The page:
Acidity is a wine’s level of tartness and sourness. Wines with higher acidity are often described as crisp or refreshing. Generally speaking, whites are more acidic than reds. Proper acid levels play one of the most critical roles in a wine being considered ‘balanced’.
Tannins come from chemicals produced within the skins, seeds, and stems of grapes and wooden barrels. They add bitterness, astringency, and complexity to wine. A tannin is not a flavor, but rather a sensation. Think of what it would feel like if you were to suck on a wet tea bag. That dry puckering feeling throughout your whole mouth is what a high tannin wine would also feel like.
Variety and varietal are confused all the time. Variety is a noun and varietal is an adjective. Variety means type of grape. Chardonnay is a grape variety. A varietal wine is a wine that’s made primarily from a single named grape variety such as Chardonnay.
Blends are made from more than one grape variety. Its opposite would be called a single-varietal wine. Blending can enhance aroma, color, texture, body, and finish to create more complex wine. Take a Red Bordeaux. This blend combines Cabernet Sauvignon and Merlot in various proportions.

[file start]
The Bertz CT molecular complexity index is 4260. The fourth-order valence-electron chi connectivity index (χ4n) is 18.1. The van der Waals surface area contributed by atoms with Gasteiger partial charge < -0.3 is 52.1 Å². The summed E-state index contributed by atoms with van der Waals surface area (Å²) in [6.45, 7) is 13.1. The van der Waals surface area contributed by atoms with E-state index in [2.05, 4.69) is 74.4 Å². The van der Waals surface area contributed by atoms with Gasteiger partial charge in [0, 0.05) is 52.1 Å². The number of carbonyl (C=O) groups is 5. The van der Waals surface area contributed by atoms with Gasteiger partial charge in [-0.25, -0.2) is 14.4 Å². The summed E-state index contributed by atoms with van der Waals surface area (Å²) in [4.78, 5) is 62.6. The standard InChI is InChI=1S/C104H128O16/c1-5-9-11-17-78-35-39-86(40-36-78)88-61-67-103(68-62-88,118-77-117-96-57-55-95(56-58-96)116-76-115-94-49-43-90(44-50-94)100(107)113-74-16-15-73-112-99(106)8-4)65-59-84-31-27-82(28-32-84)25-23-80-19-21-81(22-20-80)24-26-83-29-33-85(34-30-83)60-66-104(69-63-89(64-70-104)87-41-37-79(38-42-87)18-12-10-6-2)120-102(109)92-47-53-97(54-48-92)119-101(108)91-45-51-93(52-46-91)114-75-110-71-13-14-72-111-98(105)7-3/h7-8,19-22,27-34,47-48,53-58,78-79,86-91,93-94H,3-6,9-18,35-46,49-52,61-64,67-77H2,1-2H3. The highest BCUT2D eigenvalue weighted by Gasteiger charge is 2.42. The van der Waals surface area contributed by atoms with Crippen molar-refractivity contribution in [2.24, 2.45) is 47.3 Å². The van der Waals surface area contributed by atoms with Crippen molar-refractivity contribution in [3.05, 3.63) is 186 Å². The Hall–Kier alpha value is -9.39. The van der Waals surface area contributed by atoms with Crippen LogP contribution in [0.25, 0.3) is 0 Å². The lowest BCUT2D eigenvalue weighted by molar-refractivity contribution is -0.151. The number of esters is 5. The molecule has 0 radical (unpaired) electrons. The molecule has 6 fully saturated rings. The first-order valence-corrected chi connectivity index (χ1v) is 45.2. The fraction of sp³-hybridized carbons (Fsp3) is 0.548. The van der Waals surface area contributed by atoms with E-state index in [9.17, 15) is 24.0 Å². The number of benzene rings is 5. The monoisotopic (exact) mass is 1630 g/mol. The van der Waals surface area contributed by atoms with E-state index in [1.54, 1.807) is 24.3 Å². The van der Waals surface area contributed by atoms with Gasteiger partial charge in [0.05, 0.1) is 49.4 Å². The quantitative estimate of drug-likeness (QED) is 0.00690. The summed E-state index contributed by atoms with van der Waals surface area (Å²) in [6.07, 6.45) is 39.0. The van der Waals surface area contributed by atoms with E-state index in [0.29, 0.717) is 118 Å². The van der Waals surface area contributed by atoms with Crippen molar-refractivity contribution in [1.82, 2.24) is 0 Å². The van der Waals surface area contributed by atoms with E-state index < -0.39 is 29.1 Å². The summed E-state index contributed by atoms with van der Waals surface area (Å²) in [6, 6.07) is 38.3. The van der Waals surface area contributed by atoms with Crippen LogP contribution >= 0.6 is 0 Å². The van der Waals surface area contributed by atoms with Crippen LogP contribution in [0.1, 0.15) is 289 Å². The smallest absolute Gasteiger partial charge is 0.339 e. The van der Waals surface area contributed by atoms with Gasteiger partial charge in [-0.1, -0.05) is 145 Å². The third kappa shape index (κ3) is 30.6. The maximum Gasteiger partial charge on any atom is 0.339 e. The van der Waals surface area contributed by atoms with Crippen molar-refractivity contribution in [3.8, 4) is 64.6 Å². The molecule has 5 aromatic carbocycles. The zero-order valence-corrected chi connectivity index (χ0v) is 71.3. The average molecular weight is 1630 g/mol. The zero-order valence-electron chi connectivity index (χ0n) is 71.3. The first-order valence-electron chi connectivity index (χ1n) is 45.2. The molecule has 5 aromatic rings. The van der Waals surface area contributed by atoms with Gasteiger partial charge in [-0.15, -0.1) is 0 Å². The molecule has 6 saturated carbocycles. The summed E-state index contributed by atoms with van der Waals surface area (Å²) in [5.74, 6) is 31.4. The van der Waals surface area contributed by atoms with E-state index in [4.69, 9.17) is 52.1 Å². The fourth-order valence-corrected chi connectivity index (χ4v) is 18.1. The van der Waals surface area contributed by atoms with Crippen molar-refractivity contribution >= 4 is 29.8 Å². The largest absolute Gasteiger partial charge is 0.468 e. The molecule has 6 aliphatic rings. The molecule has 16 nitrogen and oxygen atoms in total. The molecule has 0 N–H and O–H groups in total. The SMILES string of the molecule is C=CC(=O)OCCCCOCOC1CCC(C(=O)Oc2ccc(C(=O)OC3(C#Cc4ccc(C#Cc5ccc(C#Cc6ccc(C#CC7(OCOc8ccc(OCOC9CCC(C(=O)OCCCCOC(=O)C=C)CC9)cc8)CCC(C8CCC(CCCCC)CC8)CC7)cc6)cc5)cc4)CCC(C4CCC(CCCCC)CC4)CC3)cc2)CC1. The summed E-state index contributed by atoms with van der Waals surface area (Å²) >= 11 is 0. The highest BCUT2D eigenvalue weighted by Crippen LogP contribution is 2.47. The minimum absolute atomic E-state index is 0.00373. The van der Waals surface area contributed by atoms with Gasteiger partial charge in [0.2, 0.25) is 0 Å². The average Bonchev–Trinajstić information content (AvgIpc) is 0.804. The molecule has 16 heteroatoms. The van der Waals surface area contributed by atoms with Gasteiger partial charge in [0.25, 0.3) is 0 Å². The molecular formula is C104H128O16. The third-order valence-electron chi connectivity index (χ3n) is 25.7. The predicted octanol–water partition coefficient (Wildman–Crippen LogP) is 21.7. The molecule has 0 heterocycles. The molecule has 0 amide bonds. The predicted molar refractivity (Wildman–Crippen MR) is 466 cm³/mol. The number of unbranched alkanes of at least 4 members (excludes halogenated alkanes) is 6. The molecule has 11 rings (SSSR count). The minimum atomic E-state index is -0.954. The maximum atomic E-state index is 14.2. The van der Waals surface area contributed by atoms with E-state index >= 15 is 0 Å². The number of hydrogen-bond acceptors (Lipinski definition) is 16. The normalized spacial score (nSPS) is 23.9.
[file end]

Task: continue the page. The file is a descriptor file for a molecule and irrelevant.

Body is how light or heavy wine feels in your mouth. There are three categories: light, medium, and full. A light bodied wine feels refreshing and light whereas a full-bodied wine feels more rich and robust.
Stop swirling and focus on the finish. Finish refers to how the flavor lingers in your mouth after you swallow. Wines can have a short, medium, or long finish. The length of the finish can sometimes help determine the quality of a wine.
Old World & New World
Old World wines are from Europe and New World wines are from anywhere else. Most Old World wines are required by law to be labeled by their respective region while New World wines are labeled by the wines varietal. Old World wines are often described as lighter and being higher in acid and less fruity while New World wines are often described as fruit-forward with high alcohol.
Vintage is the year when the grapes were harvested, but not necessarily the same year the wine was produced and bottled. Vintage is most closely associated to that year’s weather patterns since this has the strongest impact on the grape taste itself. For example a hot year may lead to grapes over ripening therefore producing wines with very high alcohol and fruit forward qualities.